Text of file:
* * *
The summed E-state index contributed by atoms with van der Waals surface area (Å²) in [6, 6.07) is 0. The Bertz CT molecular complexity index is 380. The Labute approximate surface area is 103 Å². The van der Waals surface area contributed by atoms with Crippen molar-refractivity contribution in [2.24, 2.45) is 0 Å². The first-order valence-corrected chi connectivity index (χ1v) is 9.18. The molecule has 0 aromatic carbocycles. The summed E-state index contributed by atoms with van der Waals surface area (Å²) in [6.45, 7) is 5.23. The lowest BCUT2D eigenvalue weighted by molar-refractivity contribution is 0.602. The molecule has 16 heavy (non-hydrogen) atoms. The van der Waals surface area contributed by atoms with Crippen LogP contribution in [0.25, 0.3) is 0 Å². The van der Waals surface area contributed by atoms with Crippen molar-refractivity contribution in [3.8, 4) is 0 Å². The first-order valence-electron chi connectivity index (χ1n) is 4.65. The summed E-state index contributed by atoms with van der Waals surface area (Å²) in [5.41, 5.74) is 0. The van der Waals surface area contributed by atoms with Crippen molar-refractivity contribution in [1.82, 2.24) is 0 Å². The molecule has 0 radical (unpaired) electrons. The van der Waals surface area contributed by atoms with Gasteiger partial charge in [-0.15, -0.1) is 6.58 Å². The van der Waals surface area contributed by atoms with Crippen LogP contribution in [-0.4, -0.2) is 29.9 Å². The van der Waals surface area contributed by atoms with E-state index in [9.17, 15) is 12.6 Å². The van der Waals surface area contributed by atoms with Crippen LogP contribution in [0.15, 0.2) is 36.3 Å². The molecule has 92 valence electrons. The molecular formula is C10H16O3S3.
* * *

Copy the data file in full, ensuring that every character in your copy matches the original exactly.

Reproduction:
The summed E-state index contributed by atoms with van der Waals surface area (Å²) in [6, 6.07) is 0. The Bertz CT molecular complexity index is 380. The Labute approximate surface area is 103 Å². The van der Waals surface area contributed by atoms with Crippen molar-refractivity contribution in [2.24, 2.45) is 0 Å². The first-order valence-corrected chi connectivity index (χ1v) is 9.18. The molecule has 0 aromatic carbocycles. The summed E-state index contributed by atoms with van der Waals surface area (Å²) in [6.45, 7) is 5.23. The lowest BCUT2D eigenvalue weighted by molar-refractivity contribution is 0.602. The molecule has 16 heavy (non-hydrogen) atoms. The van der Waals surface area contributed by atoms with Crippen LogP contribution in [0.25, 0.3) is 0 Å². The van der Waals surface area contributed by atoms with Crippen molar-refractivity contribution in [3.8, 4) is 0 Å². The first-order valence-electron chi connectivity index (χ1n) is 4.65. The summed E-state index contributed by atoms with van der Waals surface area (Å²) in [5.41, 5.74) is 0. The van der Waals surface area contributed by atoms with Crippen molar-refractivity contribution in [1.82, 2.24) is 0 Å². The molecule has 0 radical (unpaired) electrons. The van der Waals surface area contributed by atoms with Gasteiger partial charge in [-0.15, -0.1) is 6.58 Å². The van der Waals surface area contributed by atoms with Crippen LogP contribution in [-0.4, -0.2) is 29.9 Å². The van der Waals surface area contributed by atoms with E-state index in [9.17, 15) is 12.6 Å². The van der Waals surface area contributed by atoms with Crippen LogP contribution in [0.15, 0.2) is 36.3 Å². The molecule has 92 valence electrons. The molecular formula is C10H16O3S3.